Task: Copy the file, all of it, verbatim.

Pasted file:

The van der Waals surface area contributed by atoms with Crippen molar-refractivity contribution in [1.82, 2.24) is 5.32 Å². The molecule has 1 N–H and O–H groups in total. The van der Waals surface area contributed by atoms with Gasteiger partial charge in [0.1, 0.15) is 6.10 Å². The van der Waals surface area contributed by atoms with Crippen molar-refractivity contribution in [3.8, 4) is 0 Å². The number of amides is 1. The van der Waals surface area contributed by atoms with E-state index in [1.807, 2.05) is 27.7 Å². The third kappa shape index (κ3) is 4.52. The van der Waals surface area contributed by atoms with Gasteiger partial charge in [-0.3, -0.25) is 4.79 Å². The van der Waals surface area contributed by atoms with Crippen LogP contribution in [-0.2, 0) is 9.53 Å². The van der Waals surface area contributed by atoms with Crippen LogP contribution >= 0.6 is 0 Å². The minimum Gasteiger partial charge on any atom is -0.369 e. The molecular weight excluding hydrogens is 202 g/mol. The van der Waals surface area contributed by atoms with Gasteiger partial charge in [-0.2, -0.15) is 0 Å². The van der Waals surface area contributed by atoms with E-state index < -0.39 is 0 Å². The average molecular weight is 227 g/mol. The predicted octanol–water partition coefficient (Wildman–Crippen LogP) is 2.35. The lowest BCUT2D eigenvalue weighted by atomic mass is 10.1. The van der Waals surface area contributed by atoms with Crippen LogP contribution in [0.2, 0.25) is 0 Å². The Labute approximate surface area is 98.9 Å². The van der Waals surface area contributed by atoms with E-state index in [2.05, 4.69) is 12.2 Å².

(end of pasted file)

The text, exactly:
The van der Waals surface area contributed by atoms with Crippen molar-refractivity contribution in [1.82, 2.24) is 5.32 Å². The molecule has 1 N–H and O–H groups in total. The van der Waals surface area contributed by atoms with Gasteiger partial charge in [0.1, 0.15) is 6.10 Å². The van der Waals surface area contributed by atoms with Crippen molar-refractivity contribution in [3.8, 4) is 0 Å². The number of amides is 1. The van der Waals surface area contributed by atoms with E-state index in [1.807, 2.05) is 27.7 Å². The third kappa shape index (κ3) is 4.52. The van der Waals surface area contributed by atoms with Gasteiger partial charge in [-0.3, -0.25) is 4.79 Å². The van der Waals surface area contributed by atoms with Crippen LogP contribution in [-0.2, 0) is 9.53 Å². The van der Waals surface area contributed by atoms with Crippen LogP contribution >= 0.6 is 0 Å². The minimum Gasteiger partial charge on any atom is -0.369 e. The molecular weight excluding hydrogens is 202 g/mol. The van der Waals surface area contributed by atoms with Gasteiger partial charge in [-0.2, -0.15) is 0 Å². The van der Waals surface area contributed by atoms with E-state index < -0.39 is 0 Å². The average molecular weight is 227 g/mol. The predicted octanol–water partition coefficient (Wildman–Crippen LogP) is 2.35. The lowest BCUT2D eigenvalue weighted by atomic mass is 10.1. The van der Waals surface area contributed by atoms with Crippen LogP contribution in [0.2, 0.25) is 0 Å². The Labute approximate surface area is 98.9 Å². The van der Waals surface area contributed by atoms with E-state index in [2.05, 4.69) is 12.2 Å².